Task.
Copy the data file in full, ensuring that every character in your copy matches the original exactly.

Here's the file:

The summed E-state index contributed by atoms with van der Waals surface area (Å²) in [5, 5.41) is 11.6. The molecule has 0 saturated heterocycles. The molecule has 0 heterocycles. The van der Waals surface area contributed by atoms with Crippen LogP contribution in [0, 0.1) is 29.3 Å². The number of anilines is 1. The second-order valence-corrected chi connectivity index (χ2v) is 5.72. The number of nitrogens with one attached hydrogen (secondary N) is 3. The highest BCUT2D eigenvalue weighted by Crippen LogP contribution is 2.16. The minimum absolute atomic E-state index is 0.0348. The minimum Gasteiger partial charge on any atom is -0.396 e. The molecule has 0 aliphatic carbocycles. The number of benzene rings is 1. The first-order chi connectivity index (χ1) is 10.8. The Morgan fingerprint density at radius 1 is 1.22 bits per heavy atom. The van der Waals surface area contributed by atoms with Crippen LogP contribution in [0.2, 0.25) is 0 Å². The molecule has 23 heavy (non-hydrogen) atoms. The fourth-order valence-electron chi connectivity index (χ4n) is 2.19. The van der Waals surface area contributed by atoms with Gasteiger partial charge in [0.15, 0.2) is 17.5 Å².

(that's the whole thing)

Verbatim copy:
The summed E-state index contributed by atoms with van der Waals surface area (Å²) in [5, 5.41) is 11.6. The molecule has 0 saturated heterocycles. The molecule has 0 heterocycles. The van der Waals surface area contributed by atoms with Crippen LogP contribution in [0, 0.1) is 29.3 Å². The number of anilines is 1. The second-order valence-corrected chi connectivity index (χ2v) is 5.72. The number of nitrogens with one attached hydrogen (secondary N) is 3. The highest BCUT2D eigenvalue weighted by Crippen LogP contribution is 2.16. The minimum absolute atomic E-state index is 0.0348. The minimum Gasteiger partial charge on any atom is -0.396 e. The molecule has 0 aliphatic carbocycles. The number of benzene rings is 1. The first-order chi connectivity index (χ1) is 10.8. The Morgan fingerprint density at radius 1 is 1.22 bits per heavy atom. The van der Waals surface area contributed by atoms with Crippen LogP contribution in [0.2, 0.25) is 0 Å². The molecule has 23 heavy (non-hydrogen) atoms. The fourth-order valence-electron chi connectivity index (χ4n) is 2.19. The van der Waals surface area contributed by atoms with Gasteiger partial charge in [0.15, 0.2) is 17.5 Å².